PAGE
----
Anthony De Hooges was 20 years old in 1641 when he crossed the Atlantic from Holland to New Amsterdam. In the New World he was a secretary and business manager — quite likely the first of our ancestors to hold a white-collar job that didn’t involve preaching!
I have trimmed his log of their harrowing voyage. It’s typical of its times in dealing only with the bare facts of what happened -- so much so you almost wish that there’d been a TV reporter there to ask, “How did you feel . . . ?” (I never thought I’d write that.) Only very rarely -- see October 4 -- does he convey their own experience of it.
Note the sailing details and the fact that, while they could determine their latitude by sighting on the sun, they could only “reckon” their longitude.
1641 July 30 In the year of our Lord 1641, we set sail from Texel with an ESE wind and a light breeze, in company with 35 or 36 sail, . . .
17 August Very foggy weather. We sailed six leagues NW by W. The wind was SW. We tacked again and again. At noon we stood in toward shore and in the evening we turned again SW. We should have liked to go to Pleijmuijden [Plymouth] to get water and hay but could not on account of the fog. The frigate which was with us stood toward shore. The galley also became separated from us so that there were only five of us [ships] left.
18 The wind was SW. That night we tacked again and again. Before noon we arived between Pleijmuijden and Goutstart and tacked back and forth. During the night we ran closely past the Meeuwesteen [Mewstone Rock] and let ourselves drift along in a calm. A dead horse overboard.
19 At daybreak the wind SSW. A dense fog set in. We found ourselves before the beacon of Pleijmuijden. There were only two of us, the vice admiral and ourselves. We thought it advisable to run in. Before Draeckenkasteel [Drake Castle] we found five English royal vessels at anchor. . . .
1 October We were in latitude 21 deg. 17 min. Distance sailed 23 leagues W by S . Wind NE with a light breeze. . . .
4 In the morning after mess we began to put things in order to see how many casks of water we still had, as each day we found another one empty. Except for lack of water, we were resolved to set our course straight for New Netherland. In the afternoon when all the casks had been examined, we found that of the 29 casks which we supposed were still left, only 16 were full. These were provided with iron hoops; of the others the hoops had sprung. By reckoning[,] we were still 600 leagues from New Netherland and the animals consumed at least two casks of water in three days, so that we had water for the animals for only 24 days. We began to look at each other. At last after some questions had been asked we decided unanimously that for the preservation of both man and beast it was necessary to go the island of Christoffel [St. Christopher or St. Kitts] and continue our voyage after we had obtained a supply of water. We shaped our course therefore WSW. Wind E by N with a steady trade wind. Latitude 20 deg. 25 min. Distance sailed 24 leagues. . . .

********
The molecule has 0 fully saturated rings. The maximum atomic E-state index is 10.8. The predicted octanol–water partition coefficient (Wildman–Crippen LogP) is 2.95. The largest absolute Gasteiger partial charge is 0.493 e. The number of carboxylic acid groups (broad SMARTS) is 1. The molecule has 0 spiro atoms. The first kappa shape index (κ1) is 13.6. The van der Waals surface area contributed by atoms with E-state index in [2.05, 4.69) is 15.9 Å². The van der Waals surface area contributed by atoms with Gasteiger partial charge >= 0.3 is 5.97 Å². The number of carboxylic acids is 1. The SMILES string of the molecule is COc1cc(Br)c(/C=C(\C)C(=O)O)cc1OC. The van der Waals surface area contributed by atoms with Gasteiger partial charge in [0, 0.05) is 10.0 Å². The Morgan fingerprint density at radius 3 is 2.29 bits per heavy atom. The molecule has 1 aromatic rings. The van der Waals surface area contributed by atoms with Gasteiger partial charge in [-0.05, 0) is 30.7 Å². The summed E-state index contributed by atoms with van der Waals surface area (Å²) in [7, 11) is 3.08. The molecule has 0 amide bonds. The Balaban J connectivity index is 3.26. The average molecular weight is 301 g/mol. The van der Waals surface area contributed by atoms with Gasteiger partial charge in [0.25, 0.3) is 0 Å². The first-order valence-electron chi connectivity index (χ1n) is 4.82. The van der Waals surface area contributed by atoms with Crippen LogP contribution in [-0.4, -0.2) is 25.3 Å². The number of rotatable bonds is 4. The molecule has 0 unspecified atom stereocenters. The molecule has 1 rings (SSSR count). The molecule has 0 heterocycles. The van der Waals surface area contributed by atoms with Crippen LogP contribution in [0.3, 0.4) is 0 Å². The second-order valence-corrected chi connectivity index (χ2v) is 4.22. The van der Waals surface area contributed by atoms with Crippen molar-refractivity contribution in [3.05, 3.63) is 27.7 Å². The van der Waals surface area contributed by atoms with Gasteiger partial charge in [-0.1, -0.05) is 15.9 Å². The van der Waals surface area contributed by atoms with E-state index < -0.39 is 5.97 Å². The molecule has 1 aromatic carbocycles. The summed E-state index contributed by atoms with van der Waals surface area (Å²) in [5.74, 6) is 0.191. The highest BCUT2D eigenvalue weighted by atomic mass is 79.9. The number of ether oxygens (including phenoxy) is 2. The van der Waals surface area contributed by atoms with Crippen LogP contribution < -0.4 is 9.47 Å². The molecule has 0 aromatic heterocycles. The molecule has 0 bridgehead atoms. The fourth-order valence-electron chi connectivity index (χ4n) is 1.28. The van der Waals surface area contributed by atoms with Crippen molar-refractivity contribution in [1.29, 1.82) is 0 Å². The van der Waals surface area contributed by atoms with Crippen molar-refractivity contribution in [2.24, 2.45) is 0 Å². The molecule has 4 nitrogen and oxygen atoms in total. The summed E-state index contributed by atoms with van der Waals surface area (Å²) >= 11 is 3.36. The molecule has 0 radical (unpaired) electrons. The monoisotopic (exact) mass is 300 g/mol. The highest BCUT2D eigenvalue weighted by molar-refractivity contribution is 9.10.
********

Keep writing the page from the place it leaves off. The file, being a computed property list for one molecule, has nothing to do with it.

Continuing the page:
18 At daybreak we set our sails again and ran into the roads [at Christoffel], where with God’s help we anchored a little before noon in 10 fathoms. We found in the roads two Zealand vessels, namely one flute and one frigate. Our course was changed and we drifted five miles WNW and till morning three miles NNW; when we came into the roads we had but one cask of water left. We sent our boat ashore in haste with empty casks. The wind was SE with a stiff breeze. We reckoned that we were in latitude 17 deg. 6 min.
19 During the night and also in the morning, at noon and in the evening the sailors brought some casks of water on board having fine pleasant weather. Most of the time there was a land breeze. We saw two sail which did not stop in the roads. In the early part of the night we took another boat load of water on board.
20 Sunday; no water was drawn. Meanwhile we filled the casks in the hold. We also careened our ship and cleaned the side. Foggy weather with drizzling rain and calm.
21 In the morning we took more water on board and had a travado from the SW with much rain. The sea began to run high. The rain lasted till the afternoon. A small English vessel drifted from shore and the English on board had neither anchors nor cables so that it was carried far out to sea. The frigate went out and caught it again. In the evening we took some more water on board.
22 We took our last load of water on board and stored it away. We cleaned the other side of our ship and got ready to set sail. The wind was SE.
23 At two o’clock in the night we set sail again in God’s name. May He bring us to the place of our destination. The wind was variable but mostly calm. . . .
2 November We were in latitude 25 deg. 44 min. Distance sailed 18 leagues. Wind mostly SE with a light breeze. During the night we had a travado from the ENE. We reefed all our sails. The wind went around the entire compass . It was the hardest travado we had had. It blew very hard with much thunder and lightning and hard pelting rain.
3 At half past two o’clock in the night the wife of Govert Loockemans gave birth to a daughter. [Marritje, daughter of Govert Loockermans and Ariaentje Jans, baptized 1 Dec 1641, NY Reformed Dutch Church] Thus was our number increased; God be praised. In the morning after breakfast we set our sails again after having had very rough weather during the night. The wind was west; thereafter E by N. The sea began to run high from the north. No latitude was taken at noon. We reckoned that we had sailed 14 leagues NNW.